How To Answer Interview Questions About Travel
By Indeed Editorial Team
Updated June 21, 2022 | Published November 5, 2020
Updated June 21, 2022
Published November 5, 2020
When applying to jobs, you may notice that some of them require travel. Before applying to these roles, reflect on how much travel you would be willing to do. This is important because employers are likely to ask you questions about travel requirements during an interview. In this article, we share how to answer interview questions about travel.
Why employers ask interview questions about travel
Employers ask interview questions about travel to learn more about your flexibility. If you're applying to a job that requires quite a bit of travel, employers may want to make sure you can go on last-minute business trips. They may also ask travel-related questions to see if you have previous travel experience. They may be looking for a candidate who is comfortable traveling on their own and navigating new places.
Related: Travel Jobs: Are They Right For You?
How to answer interview questions about travel
Follow these steps when answering questions about travel:
1. Be honest about your availability
Rather than overcommitting to how much you would be willing to travel for a job, try to be more realistic. Instead of making it seem like you can go away all the time, let the employer know the maximum frequency you would be willing to go on business trips.
2. Tell them your limitations
Make sure to set boundaries instead of agreeing to any kind of travel. For instance, if you want to see your family on the weekend, let your employer know traveling on those days is off-limits. Likewise, if you are only comfortable having a room to yourself, you may want to bring that up too. You want to make sure you're only accepting a job that you will feasibly be able to do.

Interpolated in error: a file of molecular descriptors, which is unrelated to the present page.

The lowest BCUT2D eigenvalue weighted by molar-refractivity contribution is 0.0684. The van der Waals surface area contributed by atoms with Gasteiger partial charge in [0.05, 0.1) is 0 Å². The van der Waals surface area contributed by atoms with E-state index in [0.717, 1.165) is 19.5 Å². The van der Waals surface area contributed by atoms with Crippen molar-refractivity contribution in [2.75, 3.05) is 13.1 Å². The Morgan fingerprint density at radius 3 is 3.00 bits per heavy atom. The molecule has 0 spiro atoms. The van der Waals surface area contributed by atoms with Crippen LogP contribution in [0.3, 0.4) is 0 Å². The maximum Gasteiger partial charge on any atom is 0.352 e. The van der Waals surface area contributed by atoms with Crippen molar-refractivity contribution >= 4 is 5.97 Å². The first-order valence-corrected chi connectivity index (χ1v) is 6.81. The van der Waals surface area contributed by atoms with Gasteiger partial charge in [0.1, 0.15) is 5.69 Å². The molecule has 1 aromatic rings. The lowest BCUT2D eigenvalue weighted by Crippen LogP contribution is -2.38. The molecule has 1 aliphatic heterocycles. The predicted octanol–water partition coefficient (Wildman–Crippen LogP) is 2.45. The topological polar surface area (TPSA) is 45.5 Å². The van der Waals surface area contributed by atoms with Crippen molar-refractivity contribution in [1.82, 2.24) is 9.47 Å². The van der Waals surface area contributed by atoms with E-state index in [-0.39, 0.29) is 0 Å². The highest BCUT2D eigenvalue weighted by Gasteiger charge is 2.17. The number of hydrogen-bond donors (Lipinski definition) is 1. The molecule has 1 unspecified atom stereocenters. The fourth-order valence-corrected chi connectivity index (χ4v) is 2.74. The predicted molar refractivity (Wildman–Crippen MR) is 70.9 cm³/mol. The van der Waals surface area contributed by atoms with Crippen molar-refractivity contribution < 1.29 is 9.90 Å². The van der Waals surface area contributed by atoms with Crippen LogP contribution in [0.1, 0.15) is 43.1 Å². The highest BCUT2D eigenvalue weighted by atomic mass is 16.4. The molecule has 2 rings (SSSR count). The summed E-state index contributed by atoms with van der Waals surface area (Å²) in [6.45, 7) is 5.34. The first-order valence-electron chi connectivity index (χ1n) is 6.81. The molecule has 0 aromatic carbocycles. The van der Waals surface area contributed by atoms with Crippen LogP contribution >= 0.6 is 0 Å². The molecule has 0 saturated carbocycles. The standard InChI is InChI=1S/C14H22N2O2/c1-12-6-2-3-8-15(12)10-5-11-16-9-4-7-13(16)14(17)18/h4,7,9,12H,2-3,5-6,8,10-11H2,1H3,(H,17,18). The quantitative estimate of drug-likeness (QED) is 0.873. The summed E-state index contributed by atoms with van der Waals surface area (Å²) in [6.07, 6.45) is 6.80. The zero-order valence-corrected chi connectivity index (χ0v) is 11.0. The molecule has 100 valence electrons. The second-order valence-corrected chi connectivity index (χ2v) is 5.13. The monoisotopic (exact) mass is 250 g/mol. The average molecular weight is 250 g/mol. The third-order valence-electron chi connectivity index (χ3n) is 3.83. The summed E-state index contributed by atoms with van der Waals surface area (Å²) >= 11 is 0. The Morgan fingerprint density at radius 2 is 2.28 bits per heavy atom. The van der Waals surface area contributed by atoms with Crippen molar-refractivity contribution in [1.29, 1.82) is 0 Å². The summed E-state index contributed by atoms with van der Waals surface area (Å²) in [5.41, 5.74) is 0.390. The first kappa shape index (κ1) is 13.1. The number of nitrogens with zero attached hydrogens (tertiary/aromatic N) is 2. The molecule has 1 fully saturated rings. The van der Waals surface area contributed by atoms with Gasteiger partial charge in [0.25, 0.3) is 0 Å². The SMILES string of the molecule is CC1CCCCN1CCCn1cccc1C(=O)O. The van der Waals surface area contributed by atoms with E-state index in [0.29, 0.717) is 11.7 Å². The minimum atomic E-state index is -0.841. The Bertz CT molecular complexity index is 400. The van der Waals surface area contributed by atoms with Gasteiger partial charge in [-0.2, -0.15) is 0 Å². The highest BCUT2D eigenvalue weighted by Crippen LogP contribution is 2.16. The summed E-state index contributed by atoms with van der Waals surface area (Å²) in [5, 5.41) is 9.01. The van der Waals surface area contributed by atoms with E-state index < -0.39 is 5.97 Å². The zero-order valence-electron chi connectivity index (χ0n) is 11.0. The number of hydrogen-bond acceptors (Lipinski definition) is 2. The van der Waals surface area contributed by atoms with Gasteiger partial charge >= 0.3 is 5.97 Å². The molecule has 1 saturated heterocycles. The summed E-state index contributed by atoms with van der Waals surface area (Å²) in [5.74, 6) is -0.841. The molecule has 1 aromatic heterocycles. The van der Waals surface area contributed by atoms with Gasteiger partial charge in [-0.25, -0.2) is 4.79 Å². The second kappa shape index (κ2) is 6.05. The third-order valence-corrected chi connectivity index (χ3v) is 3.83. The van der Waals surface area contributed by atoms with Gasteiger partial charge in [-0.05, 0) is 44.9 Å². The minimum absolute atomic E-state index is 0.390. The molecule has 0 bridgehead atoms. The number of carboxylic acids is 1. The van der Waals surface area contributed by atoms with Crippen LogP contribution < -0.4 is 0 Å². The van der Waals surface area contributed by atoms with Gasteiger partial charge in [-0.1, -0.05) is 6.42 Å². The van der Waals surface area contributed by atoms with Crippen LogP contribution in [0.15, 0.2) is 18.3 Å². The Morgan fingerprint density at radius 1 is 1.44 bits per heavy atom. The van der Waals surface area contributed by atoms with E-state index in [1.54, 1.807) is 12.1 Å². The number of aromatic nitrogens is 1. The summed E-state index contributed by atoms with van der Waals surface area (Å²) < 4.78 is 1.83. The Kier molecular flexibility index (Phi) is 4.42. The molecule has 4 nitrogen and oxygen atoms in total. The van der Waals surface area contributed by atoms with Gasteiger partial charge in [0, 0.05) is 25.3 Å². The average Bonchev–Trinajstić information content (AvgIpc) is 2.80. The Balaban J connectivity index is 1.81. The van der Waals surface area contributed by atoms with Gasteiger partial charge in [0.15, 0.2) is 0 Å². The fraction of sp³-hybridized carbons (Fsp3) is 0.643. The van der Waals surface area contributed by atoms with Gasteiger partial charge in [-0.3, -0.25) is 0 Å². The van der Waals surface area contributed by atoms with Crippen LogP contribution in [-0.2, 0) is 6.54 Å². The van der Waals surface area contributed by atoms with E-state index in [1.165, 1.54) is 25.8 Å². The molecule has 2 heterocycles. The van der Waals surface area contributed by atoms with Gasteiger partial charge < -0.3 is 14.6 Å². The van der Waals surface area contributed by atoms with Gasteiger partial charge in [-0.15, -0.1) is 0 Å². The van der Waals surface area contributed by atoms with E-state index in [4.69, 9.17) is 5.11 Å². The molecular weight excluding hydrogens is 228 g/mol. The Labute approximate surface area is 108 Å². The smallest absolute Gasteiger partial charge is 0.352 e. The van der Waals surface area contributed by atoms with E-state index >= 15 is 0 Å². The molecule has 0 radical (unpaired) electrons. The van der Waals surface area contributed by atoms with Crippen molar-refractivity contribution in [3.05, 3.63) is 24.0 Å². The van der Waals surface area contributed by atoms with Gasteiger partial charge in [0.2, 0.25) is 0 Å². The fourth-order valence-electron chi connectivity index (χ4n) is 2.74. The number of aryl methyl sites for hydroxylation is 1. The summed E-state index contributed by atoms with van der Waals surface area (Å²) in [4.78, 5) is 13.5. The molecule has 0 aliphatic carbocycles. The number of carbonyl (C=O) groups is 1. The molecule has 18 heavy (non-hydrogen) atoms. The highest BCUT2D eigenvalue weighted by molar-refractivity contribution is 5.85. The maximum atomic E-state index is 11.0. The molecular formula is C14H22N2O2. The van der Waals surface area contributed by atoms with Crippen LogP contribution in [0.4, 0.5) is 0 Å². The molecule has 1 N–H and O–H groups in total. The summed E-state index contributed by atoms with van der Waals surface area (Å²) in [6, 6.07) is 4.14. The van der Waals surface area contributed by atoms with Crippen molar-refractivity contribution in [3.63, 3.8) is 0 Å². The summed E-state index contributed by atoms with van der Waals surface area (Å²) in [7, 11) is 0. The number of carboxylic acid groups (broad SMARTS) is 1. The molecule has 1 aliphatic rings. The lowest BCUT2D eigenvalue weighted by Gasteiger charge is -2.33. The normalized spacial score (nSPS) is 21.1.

3. Ask questions of your own
If you are unsure about any of the employer's travel requirements, use this as a chance to ask any questions you may have. For instance, you could ask about what destinations you may need to travel to. Also, ask how often you may need to travel. Get to know what kind of work you'll be doing on business trips, whether it be meeting with clients or attending seminars. The key is to make sure there aren't any surprises if you get a job offer and decide to accept it.
4. Discuss your previous travel experience
When discussing your travel experiences, only focus on the positives. This shows employers that you are perfectly comfortable with some travel expectations. Save your more interesting travel stories for when you actually get the job. During your interview, you can provide some details about other work-related trips you have been on. Show that you are good at adapting to new cultures and getting along with people from different backgrounds.
5. Highlight the value you can add